Science and ICT Minister Lee Jong-ho gives a presentation at the conference on strategy for quantum technology and science held at DDP in Seoul on June 27. [Photo by Yonhap]
South Korea will inject more than 3 trillion won ($2.33 billion) into quantum science and technology by 2035, aiming to become a global powerhouse in the sector.
The country plans to increase the number of quantum researchers by seven folds 2,500 by 2035.
The strategy was set out by the Science and ICT Minister Lee Jong-ho on Tuesday, who attended a conference on strategy for quantum technology and science.
In the process, South Korea will develop a quantum computer using its own technology and the most advanced quantum sensors at a level equivalent to up to 85 percent of that of global powerhouses by 2035. The government has set a goal to raise its market share in global quantum technology to 10 percent by 2035.
“This year marks the first year of a leap for South Korea in quantum science,” said Minister Lee.
According to the announcement by the minister, the strategy reflects the details discussed between South Korean President Yoon Suk Yeol and quantum scholars at the Swiss Federal Institute of Technology Zurich in January and serves as the first national strategy that contains a mid-to-long-term vision for quantum science and technology.
To make the strategy successful, the government will take a mission-oriented approach that involves the tasks and timelines defined based on roadmaps.
For instance, the authority will strive to secure its own technology with the aim of developing a general-purpose quantum computer based on qubit (quantum bit) class superconductivity by 2031.
In the quantum communications and quantum sensors sectors, a 100-kilometer quantum network will be developed to promote intercity demonstrations, GPS-free navigation, and quantum radar by combining original technologies.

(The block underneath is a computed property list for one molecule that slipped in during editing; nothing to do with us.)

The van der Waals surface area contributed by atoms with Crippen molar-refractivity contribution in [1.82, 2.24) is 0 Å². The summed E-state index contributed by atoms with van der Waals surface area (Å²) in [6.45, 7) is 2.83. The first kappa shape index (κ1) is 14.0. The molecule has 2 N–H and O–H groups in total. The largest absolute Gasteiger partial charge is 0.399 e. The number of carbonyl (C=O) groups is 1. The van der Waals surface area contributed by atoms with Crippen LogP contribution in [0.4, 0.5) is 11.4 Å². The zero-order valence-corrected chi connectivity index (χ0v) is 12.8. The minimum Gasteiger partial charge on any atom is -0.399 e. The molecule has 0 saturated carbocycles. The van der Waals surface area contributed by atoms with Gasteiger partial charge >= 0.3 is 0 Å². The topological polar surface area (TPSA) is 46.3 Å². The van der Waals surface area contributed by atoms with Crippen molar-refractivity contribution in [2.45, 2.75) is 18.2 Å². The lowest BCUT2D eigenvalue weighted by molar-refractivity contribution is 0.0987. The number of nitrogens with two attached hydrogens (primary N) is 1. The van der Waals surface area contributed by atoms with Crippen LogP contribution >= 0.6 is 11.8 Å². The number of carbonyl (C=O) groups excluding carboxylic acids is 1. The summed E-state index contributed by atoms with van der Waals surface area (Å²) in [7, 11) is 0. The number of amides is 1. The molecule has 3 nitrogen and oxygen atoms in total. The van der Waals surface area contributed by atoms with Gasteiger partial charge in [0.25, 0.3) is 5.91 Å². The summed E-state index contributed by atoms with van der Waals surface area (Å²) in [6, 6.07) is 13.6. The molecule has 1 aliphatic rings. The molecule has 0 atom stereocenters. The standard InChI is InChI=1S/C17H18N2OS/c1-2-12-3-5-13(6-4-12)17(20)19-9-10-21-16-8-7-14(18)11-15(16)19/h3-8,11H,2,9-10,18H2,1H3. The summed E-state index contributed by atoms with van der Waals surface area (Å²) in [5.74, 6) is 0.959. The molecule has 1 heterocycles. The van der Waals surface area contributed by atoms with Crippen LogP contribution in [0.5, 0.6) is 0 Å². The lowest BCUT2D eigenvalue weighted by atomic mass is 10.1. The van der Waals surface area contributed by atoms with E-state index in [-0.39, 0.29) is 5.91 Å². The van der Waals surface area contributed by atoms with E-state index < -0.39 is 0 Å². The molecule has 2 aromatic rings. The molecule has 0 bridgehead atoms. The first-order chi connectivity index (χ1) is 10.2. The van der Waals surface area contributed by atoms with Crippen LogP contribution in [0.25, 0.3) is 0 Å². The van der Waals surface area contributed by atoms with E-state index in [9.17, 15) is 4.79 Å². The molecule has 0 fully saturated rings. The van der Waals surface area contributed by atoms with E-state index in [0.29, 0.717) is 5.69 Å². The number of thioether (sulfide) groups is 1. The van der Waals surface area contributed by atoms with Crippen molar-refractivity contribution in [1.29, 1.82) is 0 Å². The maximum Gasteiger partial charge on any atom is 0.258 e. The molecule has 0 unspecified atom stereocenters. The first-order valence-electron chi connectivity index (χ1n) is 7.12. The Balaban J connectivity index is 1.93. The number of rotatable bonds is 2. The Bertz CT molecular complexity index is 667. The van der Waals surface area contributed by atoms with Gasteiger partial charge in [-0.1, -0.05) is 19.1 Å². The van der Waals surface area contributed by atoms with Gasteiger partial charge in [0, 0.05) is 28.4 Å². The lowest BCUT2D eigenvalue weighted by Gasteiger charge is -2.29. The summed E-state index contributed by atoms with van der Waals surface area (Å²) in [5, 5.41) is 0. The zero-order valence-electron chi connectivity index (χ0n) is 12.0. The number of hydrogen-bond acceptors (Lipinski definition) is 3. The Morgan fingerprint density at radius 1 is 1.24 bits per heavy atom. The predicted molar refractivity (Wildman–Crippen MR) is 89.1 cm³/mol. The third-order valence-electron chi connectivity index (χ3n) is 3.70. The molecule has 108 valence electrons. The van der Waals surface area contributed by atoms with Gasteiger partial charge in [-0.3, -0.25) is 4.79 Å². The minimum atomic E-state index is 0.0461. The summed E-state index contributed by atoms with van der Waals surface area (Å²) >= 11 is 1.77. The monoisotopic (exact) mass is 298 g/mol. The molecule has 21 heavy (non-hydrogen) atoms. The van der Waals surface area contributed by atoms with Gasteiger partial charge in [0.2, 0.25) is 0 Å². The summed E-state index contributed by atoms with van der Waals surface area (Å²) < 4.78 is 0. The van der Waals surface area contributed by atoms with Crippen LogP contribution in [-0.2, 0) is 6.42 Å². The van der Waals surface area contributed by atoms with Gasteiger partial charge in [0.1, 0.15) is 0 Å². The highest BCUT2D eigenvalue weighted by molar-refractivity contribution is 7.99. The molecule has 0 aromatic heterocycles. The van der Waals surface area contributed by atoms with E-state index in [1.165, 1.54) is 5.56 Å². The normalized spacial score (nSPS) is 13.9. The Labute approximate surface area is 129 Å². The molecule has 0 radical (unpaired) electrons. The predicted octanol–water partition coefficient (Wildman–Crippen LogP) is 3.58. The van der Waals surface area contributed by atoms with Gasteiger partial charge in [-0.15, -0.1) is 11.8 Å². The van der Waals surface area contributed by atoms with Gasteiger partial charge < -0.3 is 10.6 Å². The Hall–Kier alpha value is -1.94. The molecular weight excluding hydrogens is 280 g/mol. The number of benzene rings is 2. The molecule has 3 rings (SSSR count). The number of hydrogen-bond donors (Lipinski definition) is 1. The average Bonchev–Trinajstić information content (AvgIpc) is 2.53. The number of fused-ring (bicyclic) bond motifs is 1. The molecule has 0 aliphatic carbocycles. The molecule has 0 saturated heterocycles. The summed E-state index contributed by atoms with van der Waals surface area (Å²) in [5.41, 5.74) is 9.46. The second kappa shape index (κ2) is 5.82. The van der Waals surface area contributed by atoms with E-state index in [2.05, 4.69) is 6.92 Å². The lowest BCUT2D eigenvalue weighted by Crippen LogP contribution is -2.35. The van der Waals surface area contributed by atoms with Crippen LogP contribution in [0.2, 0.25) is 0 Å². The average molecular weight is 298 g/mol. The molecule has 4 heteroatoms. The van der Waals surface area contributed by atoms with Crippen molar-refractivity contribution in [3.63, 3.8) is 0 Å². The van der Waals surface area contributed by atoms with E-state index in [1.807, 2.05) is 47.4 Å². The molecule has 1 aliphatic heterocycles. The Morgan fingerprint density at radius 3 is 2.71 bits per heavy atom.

Under the strategy, South Korea will seek to increase the number of professional quantum researchers to 2,500 by 2035 from the current 384 by expanding educational programs and facilities. It will also dispatch 500 local experts overseas, including the U.S. and European Union.
In terms of quantum infrastructure, the government plans to build quantum fabs dedicated to quantum researchers by 2027, a public-sector quantum foundry by 2031, and a private-sector quantum foundry by 2035.
With state financing, the government also aims to increase the number of startups in quantum technology to 100 by 2025 while creating a special district eligible for support from the government and local municipalities. The government will work on new legislation to create a sustainable support initiative.
Meanwhile, the government strengthened cooperation with industries and research institutions.
The Ministry of Science and ICT has signed a memorandum of understanding (MOU) with International Business Machines Corp. (IBM) and quantum computing firm IonQ Inc. to foster quantum experts to ensure that local doctoral students and industrial workers can receive training from global quantum companies.
IBM plans to send its 15 quantum researchers abroad in the second half, while IonQ will dispatch personnel for group training in South Korea.
“Though South Korea has been a latecomer in the development of quantum science and technology, the sector still has huge potential for further industrialization,” said Lee. “For Korea to be a powerhouse in quantum technology by 2035, the industry, academic institutions, and the government must join hands to go the extra mile.”
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